stripped bass bridge problem

Discussion in 'Hardware, Setup & Repair [BG]' started by Alik, Jan 27, 2014.


  1. Alik

    Alik

    Joined:
    Apr 13, 2013
    [​IMG]

    >>>>> PROBLEM SOLVED, SEE PICTURES BELOW <<<<<<

    hi people, i have this Squier jazz bass deluxe V and i noticed recently that my bass bridge was a little bit raised from the body, only on the lower part, near the knobs. I tried to tighten the screws but I found they were stripped. I read somewhere here on the forums about the toothpick trick. Has anybody actually done that? and which glue do you recommend for that purpose
    By the way, the body is basswood, which is kind of soft.
    :help:

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  2. The Nameless

    The Nameless

    Joined:
    Apr 12, 2009
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    Charleston, SC
    Elmer's, or any wood glue. Screw in the screws while still drying, they'll still be removeable, but not on their own. Check the bridge for warpage. Tryin to screw down a bent bridge can be frustratin. Heh.
     
  3. Robert B

    Robert B Supporting Member

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    Jan 21, 2000
    Location:
    Hampton, Va USA
    For something that is going to be under tension, I'd do a more sturdy repair. Have someone drill out the stripped hole, larger than the original, and glue in a hard maple dowel in the hole, cut flush to the top. Than redrill the hole in the maple and you're good to go.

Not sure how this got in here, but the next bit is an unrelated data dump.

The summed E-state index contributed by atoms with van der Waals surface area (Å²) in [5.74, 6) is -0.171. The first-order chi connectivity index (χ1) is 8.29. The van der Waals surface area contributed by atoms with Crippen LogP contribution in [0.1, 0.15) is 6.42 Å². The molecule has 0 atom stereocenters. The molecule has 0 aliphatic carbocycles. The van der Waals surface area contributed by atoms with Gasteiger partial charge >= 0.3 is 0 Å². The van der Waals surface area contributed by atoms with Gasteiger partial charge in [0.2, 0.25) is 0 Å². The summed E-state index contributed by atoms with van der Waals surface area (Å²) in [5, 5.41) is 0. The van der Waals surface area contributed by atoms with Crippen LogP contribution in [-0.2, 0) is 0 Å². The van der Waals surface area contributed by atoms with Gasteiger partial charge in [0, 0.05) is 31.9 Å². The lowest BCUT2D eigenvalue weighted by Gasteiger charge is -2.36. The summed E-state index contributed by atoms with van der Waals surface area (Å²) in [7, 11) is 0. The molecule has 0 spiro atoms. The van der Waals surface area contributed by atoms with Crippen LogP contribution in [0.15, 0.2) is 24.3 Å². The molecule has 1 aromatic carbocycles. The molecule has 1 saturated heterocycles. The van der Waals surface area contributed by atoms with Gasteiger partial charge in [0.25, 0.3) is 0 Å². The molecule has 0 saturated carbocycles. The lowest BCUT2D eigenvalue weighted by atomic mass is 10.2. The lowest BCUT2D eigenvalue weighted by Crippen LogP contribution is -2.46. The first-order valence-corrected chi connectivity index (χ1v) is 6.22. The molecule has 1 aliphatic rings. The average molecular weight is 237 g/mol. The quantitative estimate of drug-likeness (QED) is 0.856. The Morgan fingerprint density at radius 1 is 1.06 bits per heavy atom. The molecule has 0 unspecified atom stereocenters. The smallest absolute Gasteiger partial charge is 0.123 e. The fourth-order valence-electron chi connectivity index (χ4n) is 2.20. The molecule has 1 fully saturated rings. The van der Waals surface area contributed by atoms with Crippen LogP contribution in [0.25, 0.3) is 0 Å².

4. Batmensch

    Batmensch

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    Chester, Pa.,USA
    If you do the toothpick thing right, it can be plenty sturdy, sturdy enough you don't need to dowel and redrill.
     
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  6. 96tbird

    96tbird This Indian movie is really boring man.

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    It's been a while...
     
  7. Pilgrim

    Pilgrim Supporting Member

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    Fort Collins, Colorado
    Yeah, it must have been all of 48 hours since someone asked this.

    Toothpicks and white Elmer's glue. Don't make it complicated, because it's not.
     
  8. warnergt

    warnergt

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    +1
     
  9. 96tbird

    96tbird This Indian movie is really boring man.

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    Elective surgery^
     
  10. bobdabilder

    bobdabilder

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    try the toothpicks and elmers. if that fails (which it won't), you can use a dowel (which you won't need to).
     
  11. Rocky McD

    Rocky McD Supporting Member

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    Even though the bridge is under tension, the pull of the strings is at a 90 degree angle to the screws. There is little, if any pull upwards on the screws. Toothpick repair will probably be sufficient. Neck screws usually need a dowel insertion.
    Rocky
     
  12. bobdabilder

    bobdabilder